Thursday, November 18, 2010


Permanent Austerity

In a discussion last week, I realized that the common denominator to so many of my personal hobbyhorses is fatigue with the climate of permanent austerity that seems to have settled upon public higher education.

Off the top of my head, I can come up with several reasons why we seem to be stuck in permanent austerity mode..

First, there's the basic open-endedness of mission. How much education is enough? How many programs should we run? How small should we let sections get? Which services should we provide? Whose salaries are too low?

That's in contrast to, say, heat. We spend money heating buildings, but there's an upper limit to the amount of heat that's desirable. Above a certain point, it's actually destructive; there is actually such a thing as enough. With a mission like “meeting the educational and workforce needs of the area,” though, it's hard to say how much is enough. In practice, we tend to let the budget set the definition of enough. From the perspective of any given program – or any prospective program – there's always more need. And from the perspective of anyone with a particular interest, there’s always a new program to add. This is also part of why adding programs is sooooo much easier than subtracting them.

Second, we're caught in a vicious pincer movement. State aid keeps dropping, but health care costs keep going up at several multiples of the rate of inflation. Over several years, these twin movements can beat even the most elegant budget into submission. Both trends are essentially out of the college's hands, which makes them that much harder to handle. When health insurance costs go up, say, ten percent a year for a decade, but state aid is actually moving backwards, the squeeze is real.

I'm not terribly hopeful for a short-term reversal of either trend. State aid is reliant on a combination of tax revenues and allocation decisions. Tax revenues still trail what they were a few years ago, and other areas of real need in the state budget don't have alternative revenue sources (like tuition). It'll be a long time before we climb out of that, if we do. And since Obama chose to forego single-payer health insurance in favor of trying to appease the private insurers, and the Republicans are resurgent, I don't see any improvement here either.

Third, we've defined what we do in a way that defeats productivity improvements. We measure learning in units of time. Until we stop doing that, no amount of efficiency-tinkering will make enough of a difference. A three-credit class required forty-five hours of seat time thirty years ago; it still does. On the employee side, pay raises based entirely on seniority mean that labor costs are almost completely divorced from performance. Add seniority-driven raises to lifetime tenure to the lack of mandatory retirement, and you have a perfect inflationary spiral. Any industry without productivity improvements is in for a world of economic hurt sooner or later.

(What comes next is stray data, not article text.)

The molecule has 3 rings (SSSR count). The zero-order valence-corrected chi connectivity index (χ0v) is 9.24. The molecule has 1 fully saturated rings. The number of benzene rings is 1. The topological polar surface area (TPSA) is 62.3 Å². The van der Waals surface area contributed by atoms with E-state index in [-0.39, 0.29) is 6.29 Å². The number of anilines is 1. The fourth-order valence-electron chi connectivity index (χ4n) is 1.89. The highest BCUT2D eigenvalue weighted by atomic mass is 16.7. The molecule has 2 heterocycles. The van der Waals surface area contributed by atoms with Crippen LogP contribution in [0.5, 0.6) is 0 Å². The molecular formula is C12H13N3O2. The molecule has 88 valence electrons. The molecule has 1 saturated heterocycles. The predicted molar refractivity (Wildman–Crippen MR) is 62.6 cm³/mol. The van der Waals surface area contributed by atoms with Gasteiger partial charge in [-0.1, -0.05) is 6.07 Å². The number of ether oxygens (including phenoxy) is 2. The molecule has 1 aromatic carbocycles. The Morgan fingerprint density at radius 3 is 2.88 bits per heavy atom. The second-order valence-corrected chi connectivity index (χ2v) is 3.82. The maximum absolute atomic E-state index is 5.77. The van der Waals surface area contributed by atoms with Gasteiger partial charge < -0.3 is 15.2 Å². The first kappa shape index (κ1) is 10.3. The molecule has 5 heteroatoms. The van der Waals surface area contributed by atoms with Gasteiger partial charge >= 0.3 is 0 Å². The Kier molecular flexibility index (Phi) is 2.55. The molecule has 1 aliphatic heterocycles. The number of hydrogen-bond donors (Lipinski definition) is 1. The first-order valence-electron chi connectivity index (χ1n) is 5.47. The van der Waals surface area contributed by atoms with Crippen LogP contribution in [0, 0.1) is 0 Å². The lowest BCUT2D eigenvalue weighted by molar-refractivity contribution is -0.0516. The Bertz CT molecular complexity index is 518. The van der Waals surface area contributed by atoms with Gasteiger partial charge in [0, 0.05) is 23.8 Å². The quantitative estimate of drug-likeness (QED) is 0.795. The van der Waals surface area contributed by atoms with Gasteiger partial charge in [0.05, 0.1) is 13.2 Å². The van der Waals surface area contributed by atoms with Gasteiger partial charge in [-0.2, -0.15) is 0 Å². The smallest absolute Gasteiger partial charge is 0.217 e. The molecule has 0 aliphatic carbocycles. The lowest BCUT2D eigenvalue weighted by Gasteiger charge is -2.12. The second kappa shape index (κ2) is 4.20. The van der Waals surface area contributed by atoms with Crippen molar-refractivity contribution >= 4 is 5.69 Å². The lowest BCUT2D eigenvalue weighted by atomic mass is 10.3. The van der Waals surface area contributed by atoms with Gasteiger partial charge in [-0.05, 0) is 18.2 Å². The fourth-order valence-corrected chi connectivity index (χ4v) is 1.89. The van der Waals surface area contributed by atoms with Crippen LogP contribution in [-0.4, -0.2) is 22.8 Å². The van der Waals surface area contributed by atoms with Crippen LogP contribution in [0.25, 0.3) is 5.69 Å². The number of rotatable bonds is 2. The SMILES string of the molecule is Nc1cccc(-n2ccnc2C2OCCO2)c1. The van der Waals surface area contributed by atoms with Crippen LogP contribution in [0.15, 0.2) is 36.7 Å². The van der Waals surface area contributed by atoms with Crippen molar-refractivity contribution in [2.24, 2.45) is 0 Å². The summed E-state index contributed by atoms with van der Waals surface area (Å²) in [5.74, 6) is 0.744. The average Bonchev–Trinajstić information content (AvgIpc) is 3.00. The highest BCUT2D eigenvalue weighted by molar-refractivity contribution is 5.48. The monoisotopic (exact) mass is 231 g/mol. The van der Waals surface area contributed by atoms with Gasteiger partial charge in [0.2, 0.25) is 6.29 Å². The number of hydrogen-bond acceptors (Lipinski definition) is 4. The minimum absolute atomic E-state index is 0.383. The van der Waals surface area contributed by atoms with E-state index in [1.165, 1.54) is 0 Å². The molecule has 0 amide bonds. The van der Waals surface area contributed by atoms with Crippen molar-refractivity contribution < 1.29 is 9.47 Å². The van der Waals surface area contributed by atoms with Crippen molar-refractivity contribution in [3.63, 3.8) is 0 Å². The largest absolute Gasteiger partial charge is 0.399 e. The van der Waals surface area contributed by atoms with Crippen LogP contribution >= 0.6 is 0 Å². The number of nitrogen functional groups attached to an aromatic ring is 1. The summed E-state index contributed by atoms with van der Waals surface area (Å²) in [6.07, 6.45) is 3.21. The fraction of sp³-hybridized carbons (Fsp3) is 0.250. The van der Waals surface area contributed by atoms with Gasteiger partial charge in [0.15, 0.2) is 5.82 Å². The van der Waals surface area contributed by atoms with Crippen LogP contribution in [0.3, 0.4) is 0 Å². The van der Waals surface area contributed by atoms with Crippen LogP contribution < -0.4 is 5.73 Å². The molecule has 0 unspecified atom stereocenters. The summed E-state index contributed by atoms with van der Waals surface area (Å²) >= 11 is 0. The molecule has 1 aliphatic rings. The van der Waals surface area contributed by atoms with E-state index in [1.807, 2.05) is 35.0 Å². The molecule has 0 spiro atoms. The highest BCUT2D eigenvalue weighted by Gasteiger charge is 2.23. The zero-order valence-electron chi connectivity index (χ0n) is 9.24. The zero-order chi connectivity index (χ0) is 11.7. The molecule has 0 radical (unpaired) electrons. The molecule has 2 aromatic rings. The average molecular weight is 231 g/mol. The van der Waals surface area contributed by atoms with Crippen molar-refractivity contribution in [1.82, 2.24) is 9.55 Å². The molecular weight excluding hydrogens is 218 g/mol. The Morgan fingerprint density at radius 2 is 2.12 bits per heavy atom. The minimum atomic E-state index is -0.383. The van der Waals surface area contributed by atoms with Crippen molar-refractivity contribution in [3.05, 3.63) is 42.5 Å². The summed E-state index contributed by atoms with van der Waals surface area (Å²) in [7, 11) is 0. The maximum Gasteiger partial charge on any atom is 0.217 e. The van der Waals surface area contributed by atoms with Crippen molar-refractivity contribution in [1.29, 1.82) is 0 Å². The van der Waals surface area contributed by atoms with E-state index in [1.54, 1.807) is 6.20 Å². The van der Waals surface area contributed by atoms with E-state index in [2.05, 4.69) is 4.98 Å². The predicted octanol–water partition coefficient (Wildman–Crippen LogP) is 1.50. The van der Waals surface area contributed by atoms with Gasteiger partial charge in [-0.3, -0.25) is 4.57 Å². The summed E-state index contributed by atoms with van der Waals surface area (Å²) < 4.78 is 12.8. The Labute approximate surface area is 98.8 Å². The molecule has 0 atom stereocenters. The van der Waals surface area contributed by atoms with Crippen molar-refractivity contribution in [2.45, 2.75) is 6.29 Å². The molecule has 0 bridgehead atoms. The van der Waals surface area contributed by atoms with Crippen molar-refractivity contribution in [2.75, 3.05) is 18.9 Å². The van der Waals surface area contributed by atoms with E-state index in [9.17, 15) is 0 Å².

Fourth, unlike almost every other sector except health care, we have to invest in technology even when it doesn’t improve our own productivity. IT is a monster expense that just keeps growing, and many of the more specialized programs have to spend megabucks to keep current with developments in the field. (Do you have any idea what patient simulators cost these days?) All that investment doesn’t show up in our own productivity, in “dollars per hour” terms.

Fifth would be the various unfunded mandates. “Compliance” is one of those magic words that diverts money from other things. In the 1980’s, the college didn’t even have an office for students with disabilities. Now it encompasses a series of offices, with several full-time employees and lots of assistive technology. The money for that is purely internal. Similarly, with every new reporting requirement we need appropriate software, usually with consultant costs.

Sixth, though, and I know some folks don't want to hear it, is flat-out plutocracy. In the worst recession in several generations, the main political debate is over how much to cut taxes on the very wealthiest. That's so staggeringly obtuse that even pointing it out seems futile. The recent New York Times budget widget was inadvertently revealing; when I used it, I got a surplus in 2015 and a tiny deficit in 2030. All I had to do was to raise taxes on the wealthy back to Clinton-era levels -- we’re not exactly talking Sweden here -- and stop fighting wars of choice. That’s it. That’s all it took. Doing nothing more than that, I could put the budget in surplus, which could go, say, for aid to the states to preserve basic services. This ain’t rocket science.

But those choices are considered so far out of the mainstream in American political discourse that you’re considered self-discrediting for even bringing them up. The budget widget’s first several options all involved cutting money to the middle class and poor -- that’s what gets you taken seriously now. Suggesting raising the retirement age marks you as a sober realist; suggesting pulling out of Afghanistan and Iraq makes you a loony lefty.

Yes, public higher ed has some severe internal challenges. Some are self-inflicted, like tenure and the credit hour; others are externally imposed, like state cuts and the repeal of the mandatory retirement age. The internal culture only works when there’s growth; when there isn’t, we exploit the hell out of adjuncts to maintain the comfort of the superannuated. But even granting all of that, it’s hard to get ahead of the curve when the political culture beats up on any public servants who don’t carry guns. As long as wars, health insurers, and financial services companies keep bleeding us dry, no amount of internal reform will make up the difference.

Sorry for the rant. Every so often, I just get tired of beating my head against a wall.

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